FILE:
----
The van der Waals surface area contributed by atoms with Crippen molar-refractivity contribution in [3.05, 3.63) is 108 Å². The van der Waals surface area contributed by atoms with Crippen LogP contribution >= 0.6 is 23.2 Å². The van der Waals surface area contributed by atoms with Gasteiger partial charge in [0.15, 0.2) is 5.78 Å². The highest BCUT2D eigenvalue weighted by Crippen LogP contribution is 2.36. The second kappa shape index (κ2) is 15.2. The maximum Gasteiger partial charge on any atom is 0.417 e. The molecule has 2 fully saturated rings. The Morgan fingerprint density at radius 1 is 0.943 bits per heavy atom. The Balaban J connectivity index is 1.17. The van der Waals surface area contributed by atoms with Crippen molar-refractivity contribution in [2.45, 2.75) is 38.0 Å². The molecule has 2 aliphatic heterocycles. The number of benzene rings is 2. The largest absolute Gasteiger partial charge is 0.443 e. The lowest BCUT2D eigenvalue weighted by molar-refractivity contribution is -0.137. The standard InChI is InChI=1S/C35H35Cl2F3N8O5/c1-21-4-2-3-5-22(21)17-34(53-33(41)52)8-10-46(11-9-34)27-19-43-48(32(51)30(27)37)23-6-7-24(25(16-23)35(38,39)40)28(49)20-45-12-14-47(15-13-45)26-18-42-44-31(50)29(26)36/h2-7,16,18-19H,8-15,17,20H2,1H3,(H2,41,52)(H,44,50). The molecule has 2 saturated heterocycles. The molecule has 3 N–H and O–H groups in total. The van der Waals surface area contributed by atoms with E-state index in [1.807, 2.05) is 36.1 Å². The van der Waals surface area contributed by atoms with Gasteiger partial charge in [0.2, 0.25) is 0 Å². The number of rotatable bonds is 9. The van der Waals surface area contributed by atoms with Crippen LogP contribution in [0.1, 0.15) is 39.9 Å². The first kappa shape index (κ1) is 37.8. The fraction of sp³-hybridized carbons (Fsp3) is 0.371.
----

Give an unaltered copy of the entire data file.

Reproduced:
The van der Waals surface area contributed by atoms with Crippen molar-refractivity contribution in [3.05, 3.63) is 108 Å². The van der Waals surface area contributed by atoms with Crippen LogP contribution >= 0.6 is 23.2 Å². The van der Waals surface area contributed by atoms with Gasteiger partial charge in [0.15, 0.2) is 5.78 Å². The highest BCUT2D eigenvalue weighted by Crippen LogP contribution is 2.36. The second kappa shape index (κ2) is 15.2. The maximum Gasteiger partial charge on any atom is 0.417 e. The molecule has 2 fully saturated rings. The Morgan fingerprint density at radius 1 is 0.943 bits per heavy atom. The Balaban J connectivity index is 1.17. The van der Waals surface area contributed by atoms with Crippen molar-refractivity contribution in [2.45, 2.75) is 38.0 Å². The molecule has 2 aliphatic heterocycles. The number of benzene rings is 2. The largest absolute Gasteiger partial charge is 0.443 e. The lowest BCUT2D eigenvalue weighted by molar-refractivity contribution is -0.137. The standard InChI is InChI=1S/C35H35Cl2F3N8O5/c1-21-4-2-3-5-22(21)17-34(53-33(41)52)8-10-46(11-9-34)27-19-43-48(32(51)30(27)37)23-6-7-24(25(16-23)35(38,39)40)28(49)20-45-12-14-47(15-13-45)26-18-42-44-31(50)29(26)36/h2-7,16,18-19H,8-15,17,20H2,1H3,(H2,41,52)(H,44,50). The molecule has 2 saturated heterocycles. The molecule has 3 N–H and O–H groups in total. The van der Waals surface area contributed by atoms with E-state index in [1.807, 2.05) is 36.1 Å². The van der Waals surface area contributed by atoms with Gasteiger partial charge in [0.2, 0.25) is 0 Å². The number of rotatable bonds is 9. The van der Waals surface area contributed by atoms with Crippen LogP contribution in [0.1, 0.15) is 39.9 Å². The first kappa shape index (κ1) is 37.8. The fraction of sp³-hybridized carbons (Fsp3) is 0.371.